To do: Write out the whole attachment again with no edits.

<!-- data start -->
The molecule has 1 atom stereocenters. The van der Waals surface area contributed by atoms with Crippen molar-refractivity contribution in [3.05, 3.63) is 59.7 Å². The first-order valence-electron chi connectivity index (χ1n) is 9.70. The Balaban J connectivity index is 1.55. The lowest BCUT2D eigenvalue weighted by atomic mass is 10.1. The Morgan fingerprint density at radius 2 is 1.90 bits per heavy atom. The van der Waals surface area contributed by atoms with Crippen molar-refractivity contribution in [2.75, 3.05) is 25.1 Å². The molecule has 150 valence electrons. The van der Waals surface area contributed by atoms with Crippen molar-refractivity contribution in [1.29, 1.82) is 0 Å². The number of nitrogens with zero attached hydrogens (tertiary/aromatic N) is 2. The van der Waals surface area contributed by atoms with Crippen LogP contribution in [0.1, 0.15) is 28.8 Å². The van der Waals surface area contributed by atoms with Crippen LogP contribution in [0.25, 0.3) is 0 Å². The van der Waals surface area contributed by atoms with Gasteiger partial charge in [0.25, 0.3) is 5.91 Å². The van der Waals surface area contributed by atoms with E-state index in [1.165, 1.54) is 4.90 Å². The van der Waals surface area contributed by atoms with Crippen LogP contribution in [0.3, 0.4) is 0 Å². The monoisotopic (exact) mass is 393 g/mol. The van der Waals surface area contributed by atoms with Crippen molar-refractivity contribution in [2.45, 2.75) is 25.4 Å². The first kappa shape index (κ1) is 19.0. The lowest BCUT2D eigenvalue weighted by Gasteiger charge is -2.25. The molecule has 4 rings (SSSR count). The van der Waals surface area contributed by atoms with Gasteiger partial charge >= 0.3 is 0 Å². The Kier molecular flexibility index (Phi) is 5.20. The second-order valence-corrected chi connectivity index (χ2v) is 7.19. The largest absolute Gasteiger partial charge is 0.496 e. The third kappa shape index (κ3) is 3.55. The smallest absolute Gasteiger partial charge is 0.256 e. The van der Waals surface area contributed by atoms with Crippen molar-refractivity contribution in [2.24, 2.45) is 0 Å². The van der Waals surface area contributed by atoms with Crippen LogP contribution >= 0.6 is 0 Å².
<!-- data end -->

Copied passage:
The molecule has 1 atom stereocenters. The van der Waals surface area contributed by atoms with Crippen molar-refractivity contribution in [3.05, 3.63) is 59.7 Å². The first-order valence-electron chi connectivity index (χ1n) is 9.70. The Balaban J connectivity index is 1.55. The lowest BCUT2D eigenvalue weighted by atomic mass is 10.1. The Morgan fingerprint density at radius 2 is 1.90 bits per heavy atom. The van der Waals surface area contributed by atoms with Crippen molar-refractivity contribution in [2.75, 3.05) is 25.1 Å². The molecule has 150 valence electrons. The van der Waals surface area contributed by atoms with Crippen molar-refractivity contribution in [1.29, 1.82) is 0 Å². The number of nitrogens with zero attached hydrogens (tertiary/aromatic N) is 2. The van der Waals surface area contributed by atoms with Crippen LogP contribution in [0.1, 0.15) is 28.8 Å². The van der Waals surface area contributed by atoms with Crippen LogP contribution in [0.25, 0.3) is 0 Å². The van der Waals surface area contributed by atoms with Gasteiger partial charge in [0.25, 0.3) is 5.91 Å². The van der Waals surface area contributed by atoms with E-state index in [1.165, 1.54) is 4.90 Å². The van der Waals surface area contributed by atoms with Crippen LogP contribution in [0.3, 0.4) is 0 Å². The monoisotopic (exact) mass is 393 g/mol. The van der Waals surface area contributed by atoms with Crippen molar-refractivity contribution in [2.45, 2.75) is 25.4 Å². The first kappa shape index (κ1) is 19.0. The lowest BCUT2D eigenvalue weighted by Gasteiger charge is -2.25. The molecule has 4 rings (SSSR count). The van der Waals surface area contributed by atoms with Gasteiger partial charge >= 0.3 is 0 Å². The Kier molecular flexibility index (Phi) is 5.20. The second-order valence-corrected chi connectivity index (χ2v) is 7.19. The largest absolute Gasteiger partial charge is 0.496 e. The third kappa shape index (κ3) is 3.55. The smallest absolute Gasteiger partial charge is 0.256 e. The van der Waals surface area contributed by atoms with Crippen molar-refractivity contribution in [2.24, 2.45) is 0 Å². The van der Waals surface area contributed by atoms with Crippen LogP contribution >= 0.6 is 0 Å².